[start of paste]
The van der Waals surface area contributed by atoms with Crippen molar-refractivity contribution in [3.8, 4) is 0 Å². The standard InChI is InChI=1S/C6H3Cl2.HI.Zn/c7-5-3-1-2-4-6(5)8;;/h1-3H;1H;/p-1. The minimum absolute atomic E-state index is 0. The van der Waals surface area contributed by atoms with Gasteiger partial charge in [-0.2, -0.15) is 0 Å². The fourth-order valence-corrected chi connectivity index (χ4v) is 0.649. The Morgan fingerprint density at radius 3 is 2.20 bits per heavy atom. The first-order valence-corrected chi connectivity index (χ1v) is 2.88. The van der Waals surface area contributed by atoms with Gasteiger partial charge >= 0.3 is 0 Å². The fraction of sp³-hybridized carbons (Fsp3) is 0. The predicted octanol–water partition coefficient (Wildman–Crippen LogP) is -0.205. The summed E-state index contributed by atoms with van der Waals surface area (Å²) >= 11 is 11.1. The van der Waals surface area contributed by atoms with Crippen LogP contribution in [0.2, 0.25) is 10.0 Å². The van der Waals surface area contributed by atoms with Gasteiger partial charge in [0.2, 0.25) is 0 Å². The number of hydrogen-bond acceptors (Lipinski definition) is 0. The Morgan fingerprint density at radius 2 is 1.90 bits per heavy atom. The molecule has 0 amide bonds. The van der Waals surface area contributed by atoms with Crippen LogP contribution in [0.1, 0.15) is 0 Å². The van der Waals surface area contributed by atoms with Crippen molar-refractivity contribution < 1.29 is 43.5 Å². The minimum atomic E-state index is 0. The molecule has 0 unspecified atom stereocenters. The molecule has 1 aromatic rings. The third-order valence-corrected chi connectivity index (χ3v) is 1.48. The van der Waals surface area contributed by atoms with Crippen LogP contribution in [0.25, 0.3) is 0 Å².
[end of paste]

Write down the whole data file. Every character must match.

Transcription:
The van der Waals surface area contributed by atoms with Crippen molar-refractivity contribution in [3.8, 4) is 0 Å². The standard InChI is InChI=1S/C6H3Cl2.HI.Zn/c7-5-3-1-2-4-6(5)8;;/h1-3H;1H;/p-1. The minimum absolute atomic E-state index is 0. The van der Waals surface area contributed by atoms with Gasteiger partial charge in [-0.2, -0.15) is 0 Å². The fourth-order valence-corrected chi connectivity index (χ4v) is 0.649. The Morgan fingerprint density at radius 3 is 2.20 bits per heavy atom. The first-order valence-corrected chi connectivity index (χ1v) is 2.88. The van der Waals surface area contributed by atoms with Gasteiger partial charge >= 0.3 is 0 Å². The fraction of sp³-hybridized carbons (Fsp3) is 0. The predicted octanol–water partition coefficient (Wildman–Crippen LogP) is -0.205. The summed E-state index contributed by atoms with van der Waals surface area (Å²) >= 11 is 11.1. The van der Waals surface area contributed by atoms with Crippen LogP contribution in [0.2, 0.25) is 10.0 Å². The van der Waals surface area contributed by atoms with Gasteiger partial charge in [0.2, 0.25) is 0 Å². The number of hydrogen-bond acceptors (Lipinski definition) is 0. The Morgan fingerprint density at radius 2 is 1.90 bits per heavy atom. The molecule has 0 amide bonds. The van der Waals surface area contributed by atoms with Crippen LogP contribution in [0.1, 0.15) is 0 Å². The van der Waals surface area contributed by atoms with Crippen molar-refractivity contribution < 1.29 is 43.5 Å². The minimum atomic E-state index is 0. The molecule has 0 unspecified atom stereocenters. The molecule has 1 aromatic rings. The third-order valence-corrected chi connectivity index (χ3v) is 1.48. The van der Waals surface area contributed by atoms with Crippen LogP contribution in [0.25, 0.3) is 0 Å².